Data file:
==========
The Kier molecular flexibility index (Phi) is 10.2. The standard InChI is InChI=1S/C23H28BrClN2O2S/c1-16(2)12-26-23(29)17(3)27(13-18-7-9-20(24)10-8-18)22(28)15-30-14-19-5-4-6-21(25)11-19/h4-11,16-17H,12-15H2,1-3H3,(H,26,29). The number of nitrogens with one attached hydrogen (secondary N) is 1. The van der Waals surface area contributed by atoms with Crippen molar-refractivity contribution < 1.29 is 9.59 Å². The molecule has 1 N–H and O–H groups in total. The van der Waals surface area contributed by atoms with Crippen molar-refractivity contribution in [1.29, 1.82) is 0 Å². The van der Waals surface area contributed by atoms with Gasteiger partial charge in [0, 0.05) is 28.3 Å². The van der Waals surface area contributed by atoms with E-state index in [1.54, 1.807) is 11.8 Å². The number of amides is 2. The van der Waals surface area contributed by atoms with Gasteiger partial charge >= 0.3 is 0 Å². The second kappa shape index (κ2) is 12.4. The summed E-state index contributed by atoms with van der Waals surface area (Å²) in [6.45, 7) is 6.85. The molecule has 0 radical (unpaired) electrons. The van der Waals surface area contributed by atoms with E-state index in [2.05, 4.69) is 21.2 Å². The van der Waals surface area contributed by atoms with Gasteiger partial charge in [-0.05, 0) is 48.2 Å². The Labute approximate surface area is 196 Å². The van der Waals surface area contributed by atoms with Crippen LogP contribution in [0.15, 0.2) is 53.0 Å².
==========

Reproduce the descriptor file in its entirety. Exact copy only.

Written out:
The Kier molecular flexibility index (Phi) is 10.2. The standard InChI is InChI=1S/C23H28BrClN2O2S/c1-16(2)12-26-23(29)17(3)27(13-18-7-9-20(24)10-8-18)22(28)15-30-14-19-5-4-6-21(25)11-19/h4-11,16-17H,12-15H2,1-3H3,(H,26,29). The number of nitrogens with one attached hydrogen (secondary N) is 1. The van der Waals surface area contributed by atoms with Crippen molar-refractivity contribution < 1.29 is 9.59 Å². The molecule has 1 N–H and O–H groups in total. The van der Waals surface area contributed by atoms with Crippen molar-refractivity contribution in [1.29, 1.82) is 0 Å². The van der Waals surface area contributed by atoms with Gasteiger partial charge in [0, 0.05) is 28.3 Å². The van der Waals surface area contributed by atoms with E-state index in [1.54, 1.807) is 11.8 Å². The number of amides is 2. The van der Waals surface area contributed by atoms with Gasteiger partial charge >= 0.3 is 0 Å². The second kappa shape index (κ2) is 12.4. The summed E-state index contributed by atoms with van der Waals surface area (Å²) in [6.45, 7) is 6.85. The molecule has 0 radical (unpaired) electrons. The van der Waals surface area contributed by atoms with E-state index in [2.05, 4.69) is 21.2 Å². The van der Waals surface area contributed by atoms with Gasteiger partial charge in [-0.05, 0) is 48.2 Å². The Labute approximate surface area is 196 Å². The van der Waals surface area contributed by atoms with Crippen LogP contribution in [0.15, 0.2) is 53.0 Å².